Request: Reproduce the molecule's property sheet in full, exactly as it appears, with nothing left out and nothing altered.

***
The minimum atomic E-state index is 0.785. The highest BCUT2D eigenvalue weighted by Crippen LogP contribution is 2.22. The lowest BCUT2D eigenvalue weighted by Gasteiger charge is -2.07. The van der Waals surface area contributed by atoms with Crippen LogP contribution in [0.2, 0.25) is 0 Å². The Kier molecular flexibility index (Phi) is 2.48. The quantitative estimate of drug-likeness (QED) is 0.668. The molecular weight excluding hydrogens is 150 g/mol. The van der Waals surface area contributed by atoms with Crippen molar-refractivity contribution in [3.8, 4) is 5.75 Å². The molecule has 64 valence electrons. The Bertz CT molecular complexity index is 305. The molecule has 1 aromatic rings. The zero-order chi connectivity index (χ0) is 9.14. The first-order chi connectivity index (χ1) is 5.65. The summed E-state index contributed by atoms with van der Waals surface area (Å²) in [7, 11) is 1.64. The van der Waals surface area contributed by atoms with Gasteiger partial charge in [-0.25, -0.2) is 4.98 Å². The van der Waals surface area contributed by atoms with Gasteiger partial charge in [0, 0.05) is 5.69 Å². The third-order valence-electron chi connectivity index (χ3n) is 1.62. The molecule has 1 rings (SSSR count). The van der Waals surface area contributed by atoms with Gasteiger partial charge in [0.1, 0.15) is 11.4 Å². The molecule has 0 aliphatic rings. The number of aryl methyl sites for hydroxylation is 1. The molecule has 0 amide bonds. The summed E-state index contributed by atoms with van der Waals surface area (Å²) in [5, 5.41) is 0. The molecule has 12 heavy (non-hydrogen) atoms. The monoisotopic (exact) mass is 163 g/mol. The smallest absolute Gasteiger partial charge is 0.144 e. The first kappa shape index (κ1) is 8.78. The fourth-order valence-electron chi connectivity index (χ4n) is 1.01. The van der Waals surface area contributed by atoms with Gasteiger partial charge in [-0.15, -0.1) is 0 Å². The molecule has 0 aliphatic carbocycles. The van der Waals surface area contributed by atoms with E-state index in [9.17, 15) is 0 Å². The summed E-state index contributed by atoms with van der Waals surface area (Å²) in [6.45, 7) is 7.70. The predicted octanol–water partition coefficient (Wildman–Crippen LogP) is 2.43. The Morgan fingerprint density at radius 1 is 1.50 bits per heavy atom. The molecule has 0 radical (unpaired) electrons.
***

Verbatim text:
The minimum atomic E-state index is 0.785. The highest BCUT2D eigenvalue weighted by Crippen LogP contribution is 2.22. The lowest BCUT2D eigenvalue weighted by Gasteiger charge is -2.07. The van der Waals surface area contributed by atoms with Crippen LogP contribution in [0.2, 0.25) is 0 Å². The Kier molecular flexibility index (Phi) is 2.48. The quantitative estimate of drug-likeness (QED) is 0.668. The molecular weight excluding hydrogens is 150 g/mol. The van der Waals surface area contributed by atoms with Crippen molar-refractivity contribution in [3.8, 4) is 5.75 Å². The molecule has 64 valence electrons. The Bertz CT molecular complexity index is 305. The molecule has 1 aromatic rings. The zero-order chi connectivity index (χ0) is 9.14. The first-order chi connectivity index (χ1) is 5.65. The summed E-state index contributed by atoms with van der Waals surface area (Å²) in [7, 11) is 1.64. The van der Waals surface area contributed by atoms with Gasteiger partial charge in [-0.25, -0.2) is 4.98 Å². The van der Waals surface area contributed by atoms with Gasteiger partial charge in [0, 0.05) is 5.69 Å². The third-order valence-electron chi connectivity index (χ3n) is 1.62. The molecule has 1 rings (SSSR count). The van der Waals surface area contributed by atoms with Gasteiger partial charge in [0.1, 0.15) is 11.4 Å². The molecule has 0 aliphatic rings. The number of aryl methyl sites for hydroxylation is 1. The molecule has 0 amide bonds. The summed E-state index contributed by atoms with van der Waals surface area (Å²) in [5, 5.41) is 0. The molecule has 12 heavy (non-hydrogen) atoms. The monoisotopic (exact) mass is 163 g/mol. The smallest absolute Gasteiger partial charge is 0.144 e. The first kappa shape index (κ1) is 8.78. The fourth-order valence-electron chi connectivity index (χ4n) is 1.01. The van der Waals surface area contributed by atoms with Gasteiger partial charge in [-0.15, -0.1) is 0 Å². The molecule has 0 aliphatic carbocycles. The van der Waals surface area contributed by atoms with E-state index in [9.17, 15) is 0 Å². The summed E-state index contributed by atoms with van der Waals surface area (Å²) in [6.45, 7) is 7.70. The predicted octanol–water partition coefficient (Wildman–Crippen LogP) is 2.43. The Morgan fingerprint density at radius 1 is 1.50 bits per heavy atom. The molecule has 0 radical (unpaired) electrons.